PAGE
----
Singh said," We attempted to tell writers to transcribe our sacrifice, but few did fiction stories. We have sacrificed; still, we couldn't tell anyoneOur sacrifice remains unheard and unrecognized."

S Kaur, (name changed) another sufferer and witness to the atrocities speaking about herself, used the plural "sadanaal," which means "us" rather than "me".

She said, "Bura haal bankyaa ta yaara, Sikh ni kolaye gaya chun chunkar (They were bad days; they took Sikh women). Changiya changiya lay gaya radee wade churgaya (They took all beautiful women, and the others were left)." "Baadh bura haal hoya bachaya (We had a terrible time, my child)."

Kaur defines how her life changed with that one incident. Nor did she lose her parents and many family members, but also her strength, felt embarrassed and became an object of discussion in society amid curiosity and shame.

When Kaur returned to Kashmir, she was immediately married, regardless of her desire to study or speak. Kaur, a vulnerable young woman with no parental support and an abductee (stigma), could not make her own decision. That trauma still was evident in the old sad deep eyes of Kaur.

Armed raiders arrived in Muzaffarabad, Domel and other cities, setting houses of minorities on fire, killing innocent and kidnapping them on October 22, 1947. The famous slogan of the Qabalis was said to be "Hindu ka zar, Sikh ka sar, Muslman ka ghar" ("Take the Hindu's money, the Sikh's head, and the Muslim's house"). Young women were taken into custody and sent to Qabali camps.

Dr Komal has scores of such testimonies and concludes that hundreds of families left their homes after their loved ones, mostly men were killed, and a few women were kidnapped.

Several women jumped into the river Kishanganga, Jhelum, Neelam, or the village wells to save their honour. They never wanted to get converted or used for other purposes after being separated from their families.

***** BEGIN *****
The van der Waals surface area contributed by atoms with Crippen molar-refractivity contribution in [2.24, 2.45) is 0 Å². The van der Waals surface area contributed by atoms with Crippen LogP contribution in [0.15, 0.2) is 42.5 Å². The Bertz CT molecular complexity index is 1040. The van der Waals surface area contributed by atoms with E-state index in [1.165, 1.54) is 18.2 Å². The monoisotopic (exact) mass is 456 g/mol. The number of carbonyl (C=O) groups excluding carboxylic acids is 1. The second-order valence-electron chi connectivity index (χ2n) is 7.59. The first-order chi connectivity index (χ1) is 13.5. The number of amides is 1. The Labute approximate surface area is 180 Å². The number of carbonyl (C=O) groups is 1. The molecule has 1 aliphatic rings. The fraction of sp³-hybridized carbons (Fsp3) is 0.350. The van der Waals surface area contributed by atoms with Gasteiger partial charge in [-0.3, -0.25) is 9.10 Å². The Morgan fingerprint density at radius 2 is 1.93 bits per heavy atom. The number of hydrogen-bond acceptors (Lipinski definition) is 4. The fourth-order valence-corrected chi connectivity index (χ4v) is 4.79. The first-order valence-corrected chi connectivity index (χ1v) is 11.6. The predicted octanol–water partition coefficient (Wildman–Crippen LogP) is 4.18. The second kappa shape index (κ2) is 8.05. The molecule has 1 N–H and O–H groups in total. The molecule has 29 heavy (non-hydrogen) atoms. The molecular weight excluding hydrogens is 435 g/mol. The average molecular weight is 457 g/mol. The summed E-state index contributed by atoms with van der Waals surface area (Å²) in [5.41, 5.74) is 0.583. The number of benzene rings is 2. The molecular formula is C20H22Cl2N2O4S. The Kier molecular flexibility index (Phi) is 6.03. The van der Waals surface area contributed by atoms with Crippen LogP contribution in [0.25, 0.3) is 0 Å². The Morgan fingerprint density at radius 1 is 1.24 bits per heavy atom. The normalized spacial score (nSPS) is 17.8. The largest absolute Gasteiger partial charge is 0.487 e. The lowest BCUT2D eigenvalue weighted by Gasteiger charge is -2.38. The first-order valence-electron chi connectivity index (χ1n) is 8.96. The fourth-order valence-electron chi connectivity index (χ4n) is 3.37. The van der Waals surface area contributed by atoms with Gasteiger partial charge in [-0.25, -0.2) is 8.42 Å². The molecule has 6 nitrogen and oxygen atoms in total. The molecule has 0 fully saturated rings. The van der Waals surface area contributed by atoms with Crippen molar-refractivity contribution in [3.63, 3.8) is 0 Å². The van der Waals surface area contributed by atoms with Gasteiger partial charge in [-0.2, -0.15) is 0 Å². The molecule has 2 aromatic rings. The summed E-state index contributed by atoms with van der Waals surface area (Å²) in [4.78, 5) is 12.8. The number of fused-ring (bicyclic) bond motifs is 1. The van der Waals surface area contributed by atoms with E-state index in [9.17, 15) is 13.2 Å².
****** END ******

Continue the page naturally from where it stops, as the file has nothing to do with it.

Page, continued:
Komal says that Sikhs, being physically visible because of their turban and beard, and many were then working as farmers, guards or government jobs, were the first target of the raiders. Hundreds of Sikhs were killed by the raiders forcing thousand to run away and migrate to safer planes.

These deaths of Sikhs and Hindus in Jammu and Kashmir were not reported as most historians were busy covering Punjab and Bengal, followed by winters and early snow blocking Kashmir from the rest of the country for the next four to five months.

In memory of those Sikhs killed in 1947, several villages in North Kashmir still organize "Akhand Path", a three-day religious ceremony in the last week of October every year praying for the lost souls and deaths of their community members.

In Chandoosa, North Kashmir, where 24 Sikhs gave a brave fight to the Qabalis when they were approaching the Srinagar airport, all 24 Sikhs died while fighting hundreds of raiders to protect their families and community.

The memorial nameplate of all 24 Sikhs killed, where they were cremated in Chandoosa speaks volumes of the missing history of civilian sacrifices in Kashmir. These unsung heroes gave their lives to delay Qabalis reach to Srinagar Airport and other strategic locations.

Komal says that after Duni Chand Mehta, a civil servant of Jammu and Kashmir and Wazir-e-Wazarat of Muzaffarabad, was shot dead by the raiders, most of the administration and local police ran towards the Indian side, leaving hundreds of thousands of civilians unattended and on their fate.

Some survivors had to depend on their neighbours and local Muslim policepersons, who were more supportive of the Islamic Republic of Pakistan and hence wanted to eliminate Hindus and their properties.

Komal today feels content with her work after collecting testimonies of people who wanted to be heard; speak as she narrated a story of an eighty-year-old survivor who said, "I waited for 70 years of my life to be heard. Now I will rest in peace even if I die."

Komal says true tales of trauma and testimonies of some of the hurt persons will permanently stay with her life. Komal is worried that the lingering political issues of Kashmir keep shadowing the problems of the inhabitants, who have so many grievances and are longing for someone to listen to their side also.

She concludes that her research and story are about Sikhs, but when you visit the ground zero, you find every religion and community of Kashmir suffered in 1947. They all need to be heard patiently, and more need to be written about the forgotten conflict.